> Good heavens, have you been hiding under a rock for the last couple of
> years,
> ;)   that is the whole point of OASIS and ODF and ISO26300, It is already
> supported by multiple FOSS applications and MSOffice as well, though not
> well,.... yet.  The ISO format wars was long and bloody but we won.....
> mostly, however the evolution continues.
>
> cheers
> GL
>
>
I think that the problem is not with the OASIS/ODF. FOSS applications have
to support MS specific formats also. In many cases most of the documents
these editors are used to deal with are in MS format. Even OO/LibO support
for these formats is not perfect, not to talk about other FOSS office
suites. So the idea of one shared library for MS specific format support is
definitely worth consideration.

Regards,
Povilas


> >
> > On Tue, Nov 16, 2010 at 5:51 AM, Marc Paré <[hidden email]> wrote:
> > > Le 2010-11-15 17:07, timofonic timofonic a écrit :
> > >> I propose another idea: What about convert the file support of LibO
> > >> into a portable, resource efficient, well designed and multiplatform
> > >> library for all FOSS projects? I would imagine it like the WebKit of
> > >> document file formats, but governed in a less corporate way. This
> > >> library would have it´s own site into backed or being a TDF subdomain
> > >> (or both), and improved between all friend projects.
> > >>
> > >> Of course this idea would need lot's of PR, negotiate with different
> > >> projects and probably even deep changes in the original source code.
> > >> This could make not only more interoperability, but FOSS projects
> > >> having a lot stronger file type support. It could be used easily for
> > >> non-interactive document converters too.
> > >>
> > >> A strong official alliance about this and other interoperability stuff
> > >> could be very good for the FOSS productivity suite.
> > >
> > > Hi Timofonic.
> > >
> > > But we already have this with the ODF and the Oasis Consortium of which
> > > some of our members sit on their committees. We should instead propose
> > > refinements to the ODF rather than add another layer of complexity.
> > > Creating another consortium takes a lot of time and negotiation between
> > > different groups, not to mention financial backing and legal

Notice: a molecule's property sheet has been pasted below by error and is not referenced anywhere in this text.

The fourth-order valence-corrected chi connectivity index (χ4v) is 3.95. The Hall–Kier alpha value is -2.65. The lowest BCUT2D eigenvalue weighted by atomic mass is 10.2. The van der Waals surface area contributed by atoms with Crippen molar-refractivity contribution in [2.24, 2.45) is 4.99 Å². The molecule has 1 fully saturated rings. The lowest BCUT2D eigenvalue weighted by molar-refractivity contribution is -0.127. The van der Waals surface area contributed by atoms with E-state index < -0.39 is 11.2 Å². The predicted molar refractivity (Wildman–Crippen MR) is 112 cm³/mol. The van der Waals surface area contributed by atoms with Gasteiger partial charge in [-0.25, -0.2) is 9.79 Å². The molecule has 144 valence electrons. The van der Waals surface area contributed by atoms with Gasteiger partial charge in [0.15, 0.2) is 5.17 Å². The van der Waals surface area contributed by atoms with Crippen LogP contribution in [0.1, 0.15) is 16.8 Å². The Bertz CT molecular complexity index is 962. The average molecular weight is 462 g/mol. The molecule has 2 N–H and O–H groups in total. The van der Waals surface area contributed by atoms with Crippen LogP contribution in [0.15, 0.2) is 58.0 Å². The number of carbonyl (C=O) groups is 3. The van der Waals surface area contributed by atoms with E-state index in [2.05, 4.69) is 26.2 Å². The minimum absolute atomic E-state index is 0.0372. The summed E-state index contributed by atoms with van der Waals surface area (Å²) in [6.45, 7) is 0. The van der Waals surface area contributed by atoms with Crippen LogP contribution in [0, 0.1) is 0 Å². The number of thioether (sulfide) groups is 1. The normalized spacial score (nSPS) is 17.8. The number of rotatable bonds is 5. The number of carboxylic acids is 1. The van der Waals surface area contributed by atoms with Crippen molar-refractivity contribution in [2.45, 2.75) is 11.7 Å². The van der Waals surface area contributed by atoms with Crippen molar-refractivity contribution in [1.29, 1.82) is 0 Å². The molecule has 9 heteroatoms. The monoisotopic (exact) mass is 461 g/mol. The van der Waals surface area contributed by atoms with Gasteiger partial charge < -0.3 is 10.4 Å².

> > > representation.
> > >
> > > We already have many cooperating groups using the ODF and it sounds
> like
> > > the ODF has made great strides in being accepted in Europe, unlike
> > > N.America where it is still quite unknown. The LO marketing team hopes
> > > to make a difference in promoting the ODF formats as well as LO in the
> > > Americas as well as everywhere it is unknown. It is all in our interest
> > > to do so.
> > >
> > > Marc
> > >
> > >
> > >
> > > --
> > > Unsubscribe instructions: Email to [hidden email]<discuss%[hidden email]>
> > > Posting guidelines: http://netmeister.org/news/learn2quote.html
> > > Archive: http://www.documentfoundation.org/lists/discuss/
> > > *** All posts to this list are publicly archived ***
>
> --
> Graham Lauder,
> OpenOffice.org MarCon (Marketing Contact) NZ
> http://marketing.openoffice.org/contacts.html
>
> OpenOffice.org Migration and training Consultant.
>
> INGOTs Assessor Trainer
> (International Grades in Open Technologies)
> www.theingots.org
>
> --
> Unsubscribe instructions: Email to [hidden email]<discuss%[hidden email]>
> Posting guidelines: http://netmeister.org/news/learn2quote.html
> Archive: http://www.documentfoundation.org/lists/discuss/
> *** All posts to this list are publicly archived ***
>
>

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BRM BRM
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Re: On the Future of TDF

In reply to this post by marcpare4
----- Original Message ----

> From: Marc Paré <[hidden email]>
> To: [hidden email]
> Sent: Tue, November 16, 2010 4:12:50 AM
> Subject: [tdf-discuss] Re: On the Future of TDF
>
> Le 2010-11-16 03:29, timofonic timofonic a écrit :
> > That's interesting to  know about OASIS, thanks for the explanation.
> >
> > What about  sharing the document file format support between FOSS
> > related programs?  It's the other part of the idea that not got
> > answered :)
> >
>
> The ODF formats are well documented. I don't know how much more support
> other FOSS related programs would need other than help with it implementation
> in  a particular program. I am sure that is a FOSS developer team asked for
>help,
> someone would lend a hand.
>

I think he means having a shared library that all the programs - LibO, KOffice,
etc.
could all use for accessing ODF.

However, that is likely unrealistic as the different programs often use very
different frameworks.
KOffice uses Qt, which is dramatically different from Gtk. I'm sure you could
probably
integrate them if you'd like, but I see no reason why you would want to and
having a single
library of that nature support multiple frameworks would be nuts and difficult
to maintain.

Ben